It would be impossible to count every single ladybug in every single meadow. However, Losey and his colleagues can extrapolate from the citizen-scientist data to estimate how many ladybugs are out there, where they are concentrated and the status of various species.
Losey explains that, in general, the most stable or sustainable species are those that are very common across a broad geographic and habitat range. “The worst-case scenario is that we stop finding individuals of a species at all,” says Losey. If volunteers look for ladybugs and don’t find any, that is valuable information. “Zeroes are useful data, too,” he says.
“A species for which small numbers are found, but only in a restricted habitat or geographic range is obviously not extinct, but may still be vulnerable,” says Losey. “For species where limited sightings exist, finding additional individuals, especially when the spatial or geographic range is extended, definitely gives us hope that they may be less vulnerable then we feared.
“We have plenty of situations where single observations have changed our knowledge of where rare species still exist,” Losey said. In 2009, he says, a 6-year-old child in eastern Oregon found the ladybug “poster child” — the Coccinella novemnotata, or nine-spotted ladybug. (It is named for the number of black dots on its orange shell.)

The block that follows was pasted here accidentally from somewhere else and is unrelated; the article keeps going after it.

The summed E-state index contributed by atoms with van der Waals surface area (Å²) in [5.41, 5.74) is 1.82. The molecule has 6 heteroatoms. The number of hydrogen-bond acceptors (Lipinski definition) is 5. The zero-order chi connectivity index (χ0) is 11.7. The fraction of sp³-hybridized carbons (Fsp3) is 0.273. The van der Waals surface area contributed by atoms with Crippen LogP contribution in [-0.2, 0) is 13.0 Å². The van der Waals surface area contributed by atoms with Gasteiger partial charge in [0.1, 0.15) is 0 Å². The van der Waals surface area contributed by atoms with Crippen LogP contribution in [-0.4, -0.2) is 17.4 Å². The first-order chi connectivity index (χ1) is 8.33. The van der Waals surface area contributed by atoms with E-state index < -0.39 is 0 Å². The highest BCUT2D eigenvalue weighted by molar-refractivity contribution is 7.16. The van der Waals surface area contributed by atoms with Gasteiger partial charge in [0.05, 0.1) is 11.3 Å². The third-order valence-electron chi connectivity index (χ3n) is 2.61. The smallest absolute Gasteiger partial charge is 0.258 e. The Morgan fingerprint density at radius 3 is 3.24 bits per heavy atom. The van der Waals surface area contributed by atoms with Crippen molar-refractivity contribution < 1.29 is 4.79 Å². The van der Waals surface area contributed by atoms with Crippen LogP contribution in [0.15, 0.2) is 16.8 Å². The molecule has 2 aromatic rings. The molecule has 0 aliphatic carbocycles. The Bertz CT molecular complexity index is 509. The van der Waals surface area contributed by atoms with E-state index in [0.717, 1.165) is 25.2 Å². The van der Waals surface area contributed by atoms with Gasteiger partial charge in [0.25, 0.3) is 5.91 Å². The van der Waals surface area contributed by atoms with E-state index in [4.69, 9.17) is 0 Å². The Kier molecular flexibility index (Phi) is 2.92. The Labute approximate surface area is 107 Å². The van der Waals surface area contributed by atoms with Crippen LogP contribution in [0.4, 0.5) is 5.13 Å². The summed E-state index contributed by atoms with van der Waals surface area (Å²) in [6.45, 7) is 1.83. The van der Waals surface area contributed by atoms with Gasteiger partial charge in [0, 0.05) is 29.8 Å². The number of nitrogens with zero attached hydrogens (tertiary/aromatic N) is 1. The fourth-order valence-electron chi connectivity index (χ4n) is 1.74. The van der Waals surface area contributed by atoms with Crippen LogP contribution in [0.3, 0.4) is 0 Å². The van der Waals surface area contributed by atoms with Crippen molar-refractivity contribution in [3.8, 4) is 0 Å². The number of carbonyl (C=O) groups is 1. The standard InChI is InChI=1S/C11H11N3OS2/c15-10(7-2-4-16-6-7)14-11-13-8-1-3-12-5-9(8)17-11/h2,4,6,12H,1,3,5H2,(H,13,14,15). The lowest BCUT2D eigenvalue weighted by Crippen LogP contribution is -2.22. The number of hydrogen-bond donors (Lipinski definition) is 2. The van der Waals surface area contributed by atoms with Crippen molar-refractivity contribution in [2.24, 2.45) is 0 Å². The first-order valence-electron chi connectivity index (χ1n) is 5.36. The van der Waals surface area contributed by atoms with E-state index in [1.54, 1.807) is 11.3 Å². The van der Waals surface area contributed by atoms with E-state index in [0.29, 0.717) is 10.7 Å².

“We started out knowing they could be found in high and dry places, such as parts of Colorado and South Dakota — and even the panhandle of Nebraska. When this young citizen scientist started sending in C. novemnotata photos, we were very excited because of how far this extended its known range,” he says. “But in terms of habitat, it still made sense to us.”
The project asks volunteers to look for ladybugs around backyards and neighborhoods, carefully recording the time and place of each sighting and, if possible, snapping a photo that entomologists can use to identify the species.
Losey acknowledges that feisty ladybugs aren’t always particularly cooperative photography subjects. But when a ladybug is dropped into a jar and then put into the freezer for five or fewer minutes, it usually will slow down long enough to be captured in a close-up photo. (Important note: more than 5 minutes of freezer time can kill ladybugs.)